Prestige Bullion, a joint venture between the SA Mint and Rand Refinery, had come up with the concept of celebrating the Krugerrand, not for its own sake but within the context of a changing world. To show that, while humanity celebrated its advances, over the past five decades the Krugerrand has stood firm as a little monument to stability and good investment.
“If history has taught us one thing, it is that gold is the only investment which has never faded away. Through these artworks, we aim to narrate the story about the Krugerrand’s endurance and the metal’s resilience,” Richard Collocott, Rand Refinery marketing head and Prestige Bullion Director, is quoted as saying in the promotional package.
The six artists are Robyn Pretorius, Sindiso Nyoni, Mark Rautenbach, Lwandiso Njara, Nina Torr and Anton Karstel. It’s not an obvious choice, but an adventurous one for those looking in on the local art scene. It shows a mix of mediums, and personal approaches to big news moments by individuals a little too young to fully remember them first hand.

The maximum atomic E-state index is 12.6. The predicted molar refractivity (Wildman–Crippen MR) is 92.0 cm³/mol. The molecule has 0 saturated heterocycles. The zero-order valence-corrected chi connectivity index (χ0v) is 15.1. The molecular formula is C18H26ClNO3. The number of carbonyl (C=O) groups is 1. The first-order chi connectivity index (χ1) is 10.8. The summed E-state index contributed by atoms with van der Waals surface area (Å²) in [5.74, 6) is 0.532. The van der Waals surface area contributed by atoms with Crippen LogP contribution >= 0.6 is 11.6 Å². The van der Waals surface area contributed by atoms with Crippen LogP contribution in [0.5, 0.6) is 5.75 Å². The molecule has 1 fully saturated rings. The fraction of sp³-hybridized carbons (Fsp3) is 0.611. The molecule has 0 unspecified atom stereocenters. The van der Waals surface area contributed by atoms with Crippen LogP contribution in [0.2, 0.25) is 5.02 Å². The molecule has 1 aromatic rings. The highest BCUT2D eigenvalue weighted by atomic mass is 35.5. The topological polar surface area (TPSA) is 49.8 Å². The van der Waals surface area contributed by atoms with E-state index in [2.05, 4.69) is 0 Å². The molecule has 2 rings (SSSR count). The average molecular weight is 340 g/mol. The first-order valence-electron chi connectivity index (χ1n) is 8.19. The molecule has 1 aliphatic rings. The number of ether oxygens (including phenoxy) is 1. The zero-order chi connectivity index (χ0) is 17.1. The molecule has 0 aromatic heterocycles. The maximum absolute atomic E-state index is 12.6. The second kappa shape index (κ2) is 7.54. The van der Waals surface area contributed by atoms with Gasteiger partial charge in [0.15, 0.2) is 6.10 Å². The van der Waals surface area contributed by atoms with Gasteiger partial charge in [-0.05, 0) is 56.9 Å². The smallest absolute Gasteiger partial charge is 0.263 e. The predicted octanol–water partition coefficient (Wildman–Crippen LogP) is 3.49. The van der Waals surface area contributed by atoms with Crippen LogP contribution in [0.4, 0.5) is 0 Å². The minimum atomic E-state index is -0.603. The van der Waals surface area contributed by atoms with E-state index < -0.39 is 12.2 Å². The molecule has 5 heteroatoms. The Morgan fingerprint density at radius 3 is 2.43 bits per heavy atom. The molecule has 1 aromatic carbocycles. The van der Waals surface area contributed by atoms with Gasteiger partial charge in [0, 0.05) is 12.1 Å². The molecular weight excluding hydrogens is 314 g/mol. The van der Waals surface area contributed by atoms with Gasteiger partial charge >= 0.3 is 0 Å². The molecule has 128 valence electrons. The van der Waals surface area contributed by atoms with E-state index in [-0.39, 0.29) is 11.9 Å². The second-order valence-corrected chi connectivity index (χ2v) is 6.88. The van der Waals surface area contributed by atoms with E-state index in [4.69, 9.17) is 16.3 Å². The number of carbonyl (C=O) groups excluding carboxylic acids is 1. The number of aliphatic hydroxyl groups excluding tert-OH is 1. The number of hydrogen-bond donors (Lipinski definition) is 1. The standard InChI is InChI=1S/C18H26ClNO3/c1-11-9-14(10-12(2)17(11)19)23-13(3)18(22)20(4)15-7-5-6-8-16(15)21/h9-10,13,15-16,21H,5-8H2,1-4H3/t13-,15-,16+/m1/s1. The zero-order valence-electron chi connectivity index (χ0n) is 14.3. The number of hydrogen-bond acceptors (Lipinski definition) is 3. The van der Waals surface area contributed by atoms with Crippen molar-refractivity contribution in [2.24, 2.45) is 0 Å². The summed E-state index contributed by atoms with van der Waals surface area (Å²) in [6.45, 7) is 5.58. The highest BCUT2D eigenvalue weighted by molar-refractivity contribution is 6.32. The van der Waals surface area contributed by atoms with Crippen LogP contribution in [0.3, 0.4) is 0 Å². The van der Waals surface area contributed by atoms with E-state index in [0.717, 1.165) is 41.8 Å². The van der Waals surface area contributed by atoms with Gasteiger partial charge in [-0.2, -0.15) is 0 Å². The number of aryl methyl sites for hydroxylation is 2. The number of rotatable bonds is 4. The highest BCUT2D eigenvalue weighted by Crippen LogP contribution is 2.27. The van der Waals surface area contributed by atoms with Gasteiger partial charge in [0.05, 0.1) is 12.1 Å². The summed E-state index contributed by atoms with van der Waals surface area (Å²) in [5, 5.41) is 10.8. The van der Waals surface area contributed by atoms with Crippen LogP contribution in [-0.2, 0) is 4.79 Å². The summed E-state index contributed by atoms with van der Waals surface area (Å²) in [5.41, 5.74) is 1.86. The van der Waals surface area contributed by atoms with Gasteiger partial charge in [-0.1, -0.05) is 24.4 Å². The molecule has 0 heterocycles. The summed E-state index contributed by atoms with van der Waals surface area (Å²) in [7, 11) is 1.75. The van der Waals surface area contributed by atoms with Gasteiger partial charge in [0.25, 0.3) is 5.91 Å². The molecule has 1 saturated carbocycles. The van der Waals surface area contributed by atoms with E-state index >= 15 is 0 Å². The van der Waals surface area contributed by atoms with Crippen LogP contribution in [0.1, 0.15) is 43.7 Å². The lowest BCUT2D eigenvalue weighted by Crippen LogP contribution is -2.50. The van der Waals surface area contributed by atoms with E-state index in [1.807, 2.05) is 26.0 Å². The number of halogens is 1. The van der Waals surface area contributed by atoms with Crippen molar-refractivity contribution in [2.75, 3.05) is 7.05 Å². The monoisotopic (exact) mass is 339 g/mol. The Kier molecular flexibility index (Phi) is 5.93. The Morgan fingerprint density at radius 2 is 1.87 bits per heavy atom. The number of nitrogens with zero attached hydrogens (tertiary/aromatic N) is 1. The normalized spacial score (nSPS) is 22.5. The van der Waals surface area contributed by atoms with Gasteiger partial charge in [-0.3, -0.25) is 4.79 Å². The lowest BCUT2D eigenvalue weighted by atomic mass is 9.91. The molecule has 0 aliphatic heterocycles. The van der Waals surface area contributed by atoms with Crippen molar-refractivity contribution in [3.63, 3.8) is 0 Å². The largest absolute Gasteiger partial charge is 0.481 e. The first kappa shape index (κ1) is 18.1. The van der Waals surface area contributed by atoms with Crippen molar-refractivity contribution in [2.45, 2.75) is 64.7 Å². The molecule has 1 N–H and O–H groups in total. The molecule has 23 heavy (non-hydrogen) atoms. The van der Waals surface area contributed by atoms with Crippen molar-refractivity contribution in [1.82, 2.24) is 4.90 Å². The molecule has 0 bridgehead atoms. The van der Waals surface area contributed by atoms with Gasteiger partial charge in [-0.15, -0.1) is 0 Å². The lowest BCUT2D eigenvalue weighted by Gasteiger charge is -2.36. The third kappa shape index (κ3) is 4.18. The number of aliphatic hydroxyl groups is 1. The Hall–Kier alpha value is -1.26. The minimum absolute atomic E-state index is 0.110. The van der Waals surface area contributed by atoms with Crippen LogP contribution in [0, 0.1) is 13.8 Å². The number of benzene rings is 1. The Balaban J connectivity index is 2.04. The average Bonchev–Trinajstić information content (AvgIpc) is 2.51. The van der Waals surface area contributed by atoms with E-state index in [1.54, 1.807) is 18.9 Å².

Anton Karstel’s heavily painted canvas evokes the first human heart transplant performed at Groote Schuur in Cape Town, in 1964. Set inside the hospital’s Charles Saint operating theatre, the close up on patient and doctor also evokes the cavity of a sliced open body. Greys and pinks mix to show the contradictory pulls of life and death. According to Karstel, the work evolved into a portrayal of the patient Louis Washkansky as a wrapped up newborn baby, having been offered the promise of new life.